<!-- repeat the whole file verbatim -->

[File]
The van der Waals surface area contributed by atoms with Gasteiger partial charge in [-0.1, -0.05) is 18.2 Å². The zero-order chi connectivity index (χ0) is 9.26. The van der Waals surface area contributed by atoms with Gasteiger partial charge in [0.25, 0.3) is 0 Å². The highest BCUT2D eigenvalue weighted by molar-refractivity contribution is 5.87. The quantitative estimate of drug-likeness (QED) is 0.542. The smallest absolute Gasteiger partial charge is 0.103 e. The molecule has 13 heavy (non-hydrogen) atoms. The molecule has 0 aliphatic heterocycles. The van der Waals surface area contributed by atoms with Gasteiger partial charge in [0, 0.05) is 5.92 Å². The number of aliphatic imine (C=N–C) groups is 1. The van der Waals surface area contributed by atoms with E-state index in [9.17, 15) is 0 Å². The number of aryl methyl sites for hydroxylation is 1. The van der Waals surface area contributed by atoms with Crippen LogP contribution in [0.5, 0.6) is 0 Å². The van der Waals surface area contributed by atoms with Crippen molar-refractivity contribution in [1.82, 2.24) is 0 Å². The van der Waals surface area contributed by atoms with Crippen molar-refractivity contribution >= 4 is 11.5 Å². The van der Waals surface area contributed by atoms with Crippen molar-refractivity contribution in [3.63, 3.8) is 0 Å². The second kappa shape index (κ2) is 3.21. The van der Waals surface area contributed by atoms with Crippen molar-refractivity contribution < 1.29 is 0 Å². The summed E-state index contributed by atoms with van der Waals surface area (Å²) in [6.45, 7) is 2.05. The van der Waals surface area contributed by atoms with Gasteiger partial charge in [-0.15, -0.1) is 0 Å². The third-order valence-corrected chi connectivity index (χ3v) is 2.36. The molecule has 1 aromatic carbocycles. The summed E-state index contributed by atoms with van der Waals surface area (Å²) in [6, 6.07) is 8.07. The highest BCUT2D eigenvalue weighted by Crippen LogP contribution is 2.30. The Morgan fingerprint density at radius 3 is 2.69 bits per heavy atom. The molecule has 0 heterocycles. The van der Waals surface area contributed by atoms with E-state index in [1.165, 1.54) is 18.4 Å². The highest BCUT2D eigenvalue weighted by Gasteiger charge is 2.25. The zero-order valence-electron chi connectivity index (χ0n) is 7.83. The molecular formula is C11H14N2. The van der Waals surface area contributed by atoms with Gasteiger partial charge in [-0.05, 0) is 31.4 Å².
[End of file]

The van der Waals surface area contributed by atoms with Gasteiger partial charge in [-0.1, -0.05) is 18.2 Å². The zero-order chi connectivity index (χ0) is 9.26. The van der Waals surface area contributed by atoms with Gasteiger partial charge in [0.25, 0.3) is 0 Å². The highest BCUT2D eigenvalue weighted by molar-refractivity contribution is 5.87. The quantitative estimate of drug-likeness (QED) is 0.542. The smallest absolute Gasteiger partial charge is 0.103 e. The molecule has 13 heavy (non-hydrogen) atoms. The molecule has 0 aliphatic heterocycles. The van der Waals surface area contributed by atoms with Gasteiger partial charge in [0, 0.05) is 5.92 Å². The number of aliphatic imine (C=N–C) groups is 1. The van der Waals surface area contributed by atoms with E-state index in [9.17, 15) is 0 Å². The number of aryl methyl sites for hydroxylation is 1. The van der Waals surface area contributed by atoms with Crippen LogP contribution in [0.5, 0.6) is 0 Å². The van der Waals surface area contributed by atoms with Crippen molar-refractivity contribution in [1.82, 2.24) is 0 Å². The van der Waals surface area contributed by atoms with Crippen molar-refractivity contribution >= 4 is 11.5 Å². The van der Waals surface area contributed by atoms with Crippen molar-refractivity contribution in [3.63, 3.8) is 0 Å². The second kappa shape index (κ2) is 3.21. The van der Waals surface area contributed by atoms with Crippen molar-refractivity contribution < 1.29 is 0 Å². The summed E-state index contributed by atoms with van der Waals surface area (Å²) in [6.45, 7) is 2.05. The van der Waals surface area contributed by atoms with Gasteiger partial charge in [-0.15, -0.1) is 0 Å². The third-order valence-corrected chi connectivity index (χ3v) is 2.36. The molecule has 1 aromatic carbocycles. The summed E-state index contributed by atoms with van der Waals surface area (Å²) in [6, 6.07) is 8.07. The highest BCUT2D eigenvalue weighted by Crippen LogP contribution is 2.30. The Morgan fingerprint density at radius 3 is 2.69 bits per heavy atom. The molecule has 0 heterocycles. The van der Waals surface area contributed by atoms with E-state index in [1.165, 1.54) is 18.4 Å². The highest BCUT2D eigenvalue weighted by Gasteiger charge is 2.25. The zero-order valence-electron chi connectivity index (χ0n) is 7.83. The molecular formula is C11H14N2. The van der Waals surface area contributed by atoms with Gasteiger partial charge in [-0.05, 0) is 31.4 Å².